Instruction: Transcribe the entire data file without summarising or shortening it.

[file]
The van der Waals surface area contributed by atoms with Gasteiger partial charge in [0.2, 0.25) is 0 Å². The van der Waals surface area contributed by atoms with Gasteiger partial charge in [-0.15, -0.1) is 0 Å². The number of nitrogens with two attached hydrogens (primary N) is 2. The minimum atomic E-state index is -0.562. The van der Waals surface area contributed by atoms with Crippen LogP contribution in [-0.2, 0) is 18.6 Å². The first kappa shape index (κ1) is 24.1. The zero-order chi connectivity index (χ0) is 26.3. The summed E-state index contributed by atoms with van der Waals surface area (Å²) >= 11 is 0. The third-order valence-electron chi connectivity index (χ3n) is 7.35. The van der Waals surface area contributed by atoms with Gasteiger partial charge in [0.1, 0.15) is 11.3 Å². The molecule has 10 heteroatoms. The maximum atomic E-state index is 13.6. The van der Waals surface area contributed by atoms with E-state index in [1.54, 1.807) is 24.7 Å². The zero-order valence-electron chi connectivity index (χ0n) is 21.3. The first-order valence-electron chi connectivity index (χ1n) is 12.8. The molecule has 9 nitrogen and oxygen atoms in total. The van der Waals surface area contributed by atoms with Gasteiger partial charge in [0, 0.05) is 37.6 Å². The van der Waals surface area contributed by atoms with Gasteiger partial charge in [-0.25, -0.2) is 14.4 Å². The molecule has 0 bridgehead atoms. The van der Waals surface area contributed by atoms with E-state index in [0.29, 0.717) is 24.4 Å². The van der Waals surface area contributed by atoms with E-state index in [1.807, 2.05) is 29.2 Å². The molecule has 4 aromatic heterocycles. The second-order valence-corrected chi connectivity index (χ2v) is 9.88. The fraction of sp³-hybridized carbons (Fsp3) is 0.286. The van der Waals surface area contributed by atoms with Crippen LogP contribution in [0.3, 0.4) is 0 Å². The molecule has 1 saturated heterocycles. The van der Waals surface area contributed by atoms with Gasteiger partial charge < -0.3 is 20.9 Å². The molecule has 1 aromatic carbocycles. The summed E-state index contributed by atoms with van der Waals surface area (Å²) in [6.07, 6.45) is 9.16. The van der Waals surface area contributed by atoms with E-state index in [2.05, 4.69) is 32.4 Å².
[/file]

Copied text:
The van der Waals surface area contributed by atoms with Gasteiger partial charge in [0.2, 0.25) is 0 Å². The van der Waals surface area contributed by atoms with Gasteiger partial charge in [-0.15, -0.1) is 0 Å². The number of nitrogens with two attached hydrogens (primary N) is 2. The minimum atomic E-state index is -0.562. The van der Waals surface area contributed by atoms with Crippen LogP contribution in [-0.2, 0) is 18.6 Å². The first kappa shape index (κ1) is 24.1. The zero-order chi connectivity index (χ0) is 26.3. The summed E-state index contributed by atoms with van der Waals surface area (Å²) >= 11 is 0. The third-order valence-electron chi connectivity index (χ3n) is 7.35. The van der Waals surface area contributed by atoms with Gasteiger partial charge in [0.1, 0.15) is 11.3 Å². The molecule has 10 heteroatoms. The maximum atomic E-state index is 13.6. The van der Waals surface area contributed by atoms with E-state index in [1.54, 1.807) is 24.7 Å². The zero-order valence-electron chi connectivity index (χ0n) is 21.3. The first-order valence-electron chi connectivity index (χ1n) is 12.8. The molecule has 9 nitrogen and oxygen atoms in total. The van der Waals surface area contributed by atoms with Gasteiger partial charge in [0, 0.05) is 37.6 Å². The van der Waals surface area contributed by atoms with Gasteiger partial charge in [-0.25, -0.2) is 14.4 Å². The molecule has 0 bridgehead atoms. The van der Waals surface area contributed by atoms with E-state index in [0.29, 0.717) is 24.4 Å². The van der Waals surface area contributed by atoms with E-state index in [1.807, 2.05) is 29.2 Å². The molecule has 4 aromatic heterocycles. The second-order valence-corrected chi connectivity index (χ2v) is 9.88. The fraction of sp³-hybridized carbons (Fsp3) is 0.286. The van der Waals surface area contributed by atoms with Crippen LogP contribution in [0.3, 0.4) is 0 Å². The molecule has 1 saturated heterocycles. The van der Waals surface area contributed by atoms with Gasteiger partial charge < -0.3 is 20.9 Å². The molecule has 1 aromatic carbocycles. The summed E-state index contributed by atoms with van der Waals surface area (Å²) in [6.07, 6.45) is 9.16. The van der Waals surface area contributed by atoms with E-state index in [2.05, 4.69) is 32.4 Å².